Peter Morgan found ChenWei Guo to be “a remarkable individual” in the three months they knew each other.
“I think (he had) a strong sense of responsibility,” Morgan said. “He was… (willing to) demonstrate that leadership and follow through.
Morgan has served since August as the LDS bishop of the City Creek YSA 3rd Ward, where Guo attended church meetings. He said Guo was loving, caring and willing to experience difficult things so other people wouldn’t have to.
Guo, a pre-computer science major at the University of Utah, was shot and killed on Oct. 30 by Austin Boutain, 24, during an attempted carjacking. Guo, an international student from China, was 23.
Though Boutain escaped an extensive manhunt that night, he was apprehended the following afternoon at the Salt Lake City library when a librarian recognized him from news reports. The Deseret News reported he was booked into the Salt Lake County Jail for investigation of aggravated murder, attempted homicide, aggravated robbery, aggravated assault and other weapons charges.
University of Utah Dean of Students Lori McDonald spoke about Guo with visible emotion at the first Oct. 31 press conference.
“He touched so many of our community, both students, faculty, staff, and I know he was very active in the community,” McDonald said. “We are so very deeply saddened by the tragic loss of this beloved son, friend and student.”
Guo worked as a peer mentor in the University of Utah’s International Student and Scholar Services office. According to his bio, he came to the U.S. in 2012 and dreamed of one day having his own consulting company “to help more people feel good about themselves.”
He enjoyed outdoor adventures like skiing and skydiving, as well as dancing, modern fashion and French bulldogs. His Facebook page has become a memorial for those who loved him to post pictures and share memories.
Ricky Almanzor, a friend of Guo’s from the City Creek YSA 3rd Ward, said Guo loved making people happy.
“Whether it was his smile or just a warm hug, he would just always show that compassion toward us,” he said.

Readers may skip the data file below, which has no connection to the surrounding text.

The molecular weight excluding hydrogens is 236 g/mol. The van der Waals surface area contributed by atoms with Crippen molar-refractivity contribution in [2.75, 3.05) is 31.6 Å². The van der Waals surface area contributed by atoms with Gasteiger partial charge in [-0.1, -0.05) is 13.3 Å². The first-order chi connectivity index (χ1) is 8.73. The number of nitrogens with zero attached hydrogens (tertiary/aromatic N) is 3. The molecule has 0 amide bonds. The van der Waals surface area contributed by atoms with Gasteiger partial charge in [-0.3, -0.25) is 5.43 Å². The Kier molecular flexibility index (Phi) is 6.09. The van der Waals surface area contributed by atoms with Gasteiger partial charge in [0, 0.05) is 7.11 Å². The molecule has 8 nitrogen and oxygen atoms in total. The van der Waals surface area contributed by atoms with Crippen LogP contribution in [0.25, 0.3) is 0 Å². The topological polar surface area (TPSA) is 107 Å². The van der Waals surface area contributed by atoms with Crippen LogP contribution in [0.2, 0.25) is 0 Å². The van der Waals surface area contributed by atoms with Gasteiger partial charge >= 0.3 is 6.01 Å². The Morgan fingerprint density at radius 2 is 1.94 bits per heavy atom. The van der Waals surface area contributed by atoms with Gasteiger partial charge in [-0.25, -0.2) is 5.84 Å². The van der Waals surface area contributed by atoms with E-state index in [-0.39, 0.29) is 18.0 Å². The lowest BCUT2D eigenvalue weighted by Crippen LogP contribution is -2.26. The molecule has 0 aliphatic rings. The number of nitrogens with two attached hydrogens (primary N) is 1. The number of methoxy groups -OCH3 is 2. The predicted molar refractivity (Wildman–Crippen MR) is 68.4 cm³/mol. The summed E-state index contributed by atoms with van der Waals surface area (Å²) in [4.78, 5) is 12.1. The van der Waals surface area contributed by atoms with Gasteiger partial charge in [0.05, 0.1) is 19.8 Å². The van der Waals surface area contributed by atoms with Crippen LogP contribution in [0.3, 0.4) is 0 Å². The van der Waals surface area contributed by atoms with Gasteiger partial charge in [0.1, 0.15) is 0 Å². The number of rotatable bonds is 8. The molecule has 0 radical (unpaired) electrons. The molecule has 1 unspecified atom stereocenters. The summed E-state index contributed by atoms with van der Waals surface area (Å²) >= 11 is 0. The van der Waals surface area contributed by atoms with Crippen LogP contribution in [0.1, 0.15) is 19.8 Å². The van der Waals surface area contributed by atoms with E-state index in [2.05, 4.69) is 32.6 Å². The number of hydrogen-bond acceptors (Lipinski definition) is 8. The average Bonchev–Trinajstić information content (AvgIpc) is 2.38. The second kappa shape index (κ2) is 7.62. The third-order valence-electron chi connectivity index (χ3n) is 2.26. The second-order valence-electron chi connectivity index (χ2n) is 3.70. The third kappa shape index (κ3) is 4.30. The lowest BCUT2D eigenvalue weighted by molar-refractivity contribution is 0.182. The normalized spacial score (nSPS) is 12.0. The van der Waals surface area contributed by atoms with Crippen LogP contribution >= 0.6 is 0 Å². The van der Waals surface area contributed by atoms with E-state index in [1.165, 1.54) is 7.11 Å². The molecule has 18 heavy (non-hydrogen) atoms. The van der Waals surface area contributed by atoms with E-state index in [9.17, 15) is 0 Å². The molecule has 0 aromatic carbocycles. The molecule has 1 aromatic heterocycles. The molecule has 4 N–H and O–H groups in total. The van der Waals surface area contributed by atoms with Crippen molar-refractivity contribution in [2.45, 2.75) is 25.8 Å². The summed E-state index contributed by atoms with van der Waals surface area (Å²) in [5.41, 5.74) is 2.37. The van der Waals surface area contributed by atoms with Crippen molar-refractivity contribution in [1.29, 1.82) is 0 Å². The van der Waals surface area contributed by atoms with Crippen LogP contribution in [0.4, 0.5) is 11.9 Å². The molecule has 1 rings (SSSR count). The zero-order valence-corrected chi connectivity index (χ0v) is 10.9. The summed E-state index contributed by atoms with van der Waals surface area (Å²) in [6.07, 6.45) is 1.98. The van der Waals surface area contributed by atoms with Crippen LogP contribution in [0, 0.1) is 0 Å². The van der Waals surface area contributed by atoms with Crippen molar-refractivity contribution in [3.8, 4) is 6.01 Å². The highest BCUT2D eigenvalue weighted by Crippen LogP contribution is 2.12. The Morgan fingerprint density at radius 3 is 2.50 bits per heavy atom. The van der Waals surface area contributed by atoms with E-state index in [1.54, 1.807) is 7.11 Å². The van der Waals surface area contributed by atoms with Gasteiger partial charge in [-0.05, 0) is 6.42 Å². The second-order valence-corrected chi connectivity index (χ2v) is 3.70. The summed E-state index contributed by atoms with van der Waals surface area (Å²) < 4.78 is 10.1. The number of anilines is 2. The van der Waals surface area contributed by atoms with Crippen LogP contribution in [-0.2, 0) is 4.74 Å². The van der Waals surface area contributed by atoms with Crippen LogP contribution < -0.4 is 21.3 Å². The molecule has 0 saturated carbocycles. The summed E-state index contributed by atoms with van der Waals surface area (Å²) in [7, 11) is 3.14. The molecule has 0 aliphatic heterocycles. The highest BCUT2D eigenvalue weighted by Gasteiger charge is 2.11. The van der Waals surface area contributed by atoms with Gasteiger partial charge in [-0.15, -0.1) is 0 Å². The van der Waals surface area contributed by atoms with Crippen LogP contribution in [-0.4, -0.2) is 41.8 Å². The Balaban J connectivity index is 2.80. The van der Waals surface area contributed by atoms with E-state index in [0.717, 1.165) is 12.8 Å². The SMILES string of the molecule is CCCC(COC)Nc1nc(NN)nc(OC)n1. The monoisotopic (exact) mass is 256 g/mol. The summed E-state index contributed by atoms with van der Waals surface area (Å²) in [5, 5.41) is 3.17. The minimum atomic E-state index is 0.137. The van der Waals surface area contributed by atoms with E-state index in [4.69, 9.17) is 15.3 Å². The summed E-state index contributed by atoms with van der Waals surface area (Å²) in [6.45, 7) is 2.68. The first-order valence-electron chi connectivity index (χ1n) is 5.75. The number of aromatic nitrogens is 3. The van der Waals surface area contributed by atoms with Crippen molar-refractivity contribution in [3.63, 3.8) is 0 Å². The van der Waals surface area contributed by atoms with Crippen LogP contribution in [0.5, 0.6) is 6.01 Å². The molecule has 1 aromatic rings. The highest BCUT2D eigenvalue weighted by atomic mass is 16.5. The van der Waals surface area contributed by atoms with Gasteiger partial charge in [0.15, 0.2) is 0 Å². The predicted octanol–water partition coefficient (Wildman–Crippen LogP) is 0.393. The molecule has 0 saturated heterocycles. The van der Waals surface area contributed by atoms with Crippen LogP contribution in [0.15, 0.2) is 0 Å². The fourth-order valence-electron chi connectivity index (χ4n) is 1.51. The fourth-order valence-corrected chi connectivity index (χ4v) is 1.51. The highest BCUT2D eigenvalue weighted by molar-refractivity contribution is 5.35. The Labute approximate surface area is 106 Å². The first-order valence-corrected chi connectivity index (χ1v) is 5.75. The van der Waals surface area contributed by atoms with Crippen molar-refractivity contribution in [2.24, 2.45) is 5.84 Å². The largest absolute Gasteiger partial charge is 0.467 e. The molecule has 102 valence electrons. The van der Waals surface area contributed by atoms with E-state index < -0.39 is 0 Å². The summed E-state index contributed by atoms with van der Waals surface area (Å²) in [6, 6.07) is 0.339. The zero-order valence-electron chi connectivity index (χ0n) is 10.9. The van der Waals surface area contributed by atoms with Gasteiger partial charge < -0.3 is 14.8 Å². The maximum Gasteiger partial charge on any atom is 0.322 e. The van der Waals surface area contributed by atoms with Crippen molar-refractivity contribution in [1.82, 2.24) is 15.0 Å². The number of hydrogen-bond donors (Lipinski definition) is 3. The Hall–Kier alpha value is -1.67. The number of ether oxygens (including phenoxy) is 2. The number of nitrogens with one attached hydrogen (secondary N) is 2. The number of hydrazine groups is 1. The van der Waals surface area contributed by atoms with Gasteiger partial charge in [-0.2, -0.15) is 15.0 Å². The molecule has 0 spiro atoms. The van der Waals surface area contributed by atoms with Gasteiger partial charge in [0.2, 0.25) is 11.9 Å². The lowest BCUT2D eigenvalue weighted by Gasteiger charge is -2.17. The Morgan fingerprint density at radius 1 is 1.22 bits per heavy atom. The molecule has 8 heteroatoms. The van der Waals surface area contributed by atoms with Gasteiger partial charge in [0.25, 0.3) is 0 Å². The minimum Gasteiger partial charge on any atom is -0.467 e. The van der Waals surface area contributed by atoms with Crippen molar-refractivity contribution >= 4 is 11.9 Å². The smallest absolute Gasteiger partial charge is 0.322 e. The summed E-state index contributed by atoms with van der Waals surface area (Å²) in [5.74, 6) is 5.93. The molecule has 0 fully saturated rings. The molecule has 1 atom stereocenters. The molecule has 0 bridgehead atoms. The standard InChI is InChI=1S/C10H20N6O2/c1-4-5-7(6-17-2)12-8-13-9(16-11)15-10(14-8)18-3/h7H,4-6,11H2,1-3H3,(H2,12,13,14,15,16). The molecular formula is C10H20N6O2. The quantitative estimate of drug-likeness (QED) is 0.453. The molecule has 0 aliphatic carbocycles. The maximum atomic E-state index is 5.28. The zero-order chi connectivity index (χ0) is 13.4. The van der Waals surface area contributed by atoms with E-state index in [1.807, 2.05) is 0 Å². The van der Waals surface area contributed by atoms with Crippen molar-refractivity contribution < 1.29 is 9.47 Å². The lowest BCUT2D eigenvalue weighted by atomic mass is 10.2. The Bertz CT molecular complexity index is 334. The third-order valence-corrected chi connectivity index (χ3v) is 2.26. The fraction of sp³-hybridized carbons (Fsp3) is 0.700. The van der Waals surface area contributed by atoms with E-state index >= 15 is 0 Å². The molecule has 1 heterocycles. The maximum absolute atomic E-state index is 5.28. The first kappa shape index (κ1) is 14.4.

Almanzor is an LDS Business College student from Seattle, Washington who said Guo reached out to him when Almanzor moved to Utah in January. Almanzor also recalled an experience Guo related about a time he was nearly in a car crash; Guo said he was glad it was him because something worse might’ve happened to someone else.
“It showed us a lot about his character and that he was willing to be there and that he cared more about others beside himself,” Almanzor said.
Nathan James, a first year Master of Public Administration student at BYU, met Guo while Guo was serving as an LDS missionary at BYU. James said in an email that both he and Guo were closely involved in the Chinese community at BYU, and he got to know Guo through the people Guo was teaching.
James described Guo as both a dedicated missionary with a strong testimony of the gospel and as a warm, caring friend who “had an ability to make you feel like someone.”
James added that Guo was an equally dedicated student who “was not only passionate about many things, but took concrete steps to make a difference in the world.” James also said Guo would want to be remembered “as a caring, ambitious person who loved God.”
Almanzor said Guo would want to be remembered for his happiness; he also said Guo would tell his friends to never give up, to have faith and to enjoy life to the fullest.
“We were certainly blessed to have known him … in the time that he was here,” Morgan said.
During the first Oct. 31 press conference, University of Utah President David Pershing said Guo’s family in China have been notified and are “understandably devastated.” Arrangements are currently being made for them to come to Salt Lake City.
“As a university community, we offer our condolences to his family, friends and the faculty and staff that knew and worked with ChenWei,” McDonald said during the press conference.